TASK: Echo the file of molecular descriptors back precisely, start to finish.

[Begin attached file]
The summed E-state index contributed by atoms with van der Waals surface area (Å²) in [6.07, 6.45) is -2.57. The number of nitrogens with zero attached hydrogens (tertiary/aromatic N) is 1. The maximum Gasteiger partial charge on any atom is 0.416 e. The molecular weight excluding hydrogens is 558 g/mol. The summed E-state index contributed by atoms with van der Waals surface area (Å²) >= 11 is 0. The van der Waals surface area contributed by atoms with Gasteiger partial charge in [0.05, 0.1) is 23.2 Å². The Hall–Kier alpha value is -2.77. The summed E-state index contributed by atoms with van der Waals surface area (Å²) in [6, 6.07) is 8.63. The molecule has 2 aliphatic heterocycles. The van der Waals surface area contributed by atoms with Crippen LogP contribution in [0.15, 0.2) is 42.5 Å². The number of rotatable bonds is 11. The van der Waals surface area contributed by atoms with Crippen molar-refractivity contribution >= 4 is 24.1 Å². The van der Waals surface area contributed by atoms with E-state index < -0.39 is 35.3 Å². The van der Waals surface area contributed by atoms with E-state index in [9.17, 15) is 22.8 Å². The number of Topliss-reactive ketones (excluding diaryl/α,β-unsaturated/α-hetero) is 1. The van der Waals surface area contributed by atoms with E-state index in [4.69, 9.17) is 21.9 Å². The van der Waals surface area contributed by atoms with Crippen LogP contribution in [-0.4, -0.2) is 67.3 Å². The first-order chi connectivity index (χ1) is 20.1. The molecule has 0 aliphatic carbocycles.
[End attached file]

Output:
The summed E-state index contributed by atoms with van der Waals surface area (Å²) in [6.07, 6.45) is -2.57. The number of nitrogens with zero attached hydrogens (tertiary/aromatic N) is 1. The maximum Gasteiger partial charge on any atom is 0.416 e. The molecular weight excluding hydrogens is 558 g/mol. The summed E-state index contributed by atoms with van der Waals surface area (Å²) >= 11 is 0. The van der Waals surface area contributed by atoms with Gasteiger partial charge in [0.05, 0.1) is 23.2 Å². The Hall–Kier alpha value is -2.77. The summed E-state index contributed by atoms with van der Waals surface area (Å²) in [6, 6.07) is 8.63. The molecule has 2 aliphatic heterocycles. The van der Waals surface area contributed by atoms with Crippen LogP contribution in [0.15, 0.2) is 42.5 Å². The number of rotatable bonds is 11. The van der Waals surface area contributed by atoms with Crippen molar-refractivity contribution >= 4 is 24.1 Å². The van der Waals surface area contributed by atoms with E-state index < -0.39 is 35.3 Å². The van der Waals surface area contributed by atoms with E-state index in [9.17, 15) is 22.8 Å². The number of Topliss-reactive ketones (excluding diaryl/α,β-unsaturated/α-hetero) is 1. The van der Waals surface area contributed by atoms with E-state index in [4.69, 9.17) is 21.9 Å². The van der Waals surface area contributed by atoms with Crippen LogP contribution in [-0.4, -0.2) is 67.3 Å². The first-order chi connectivity index (χ1) is 20.1. The molecule has 0 aliphatic carbocycles.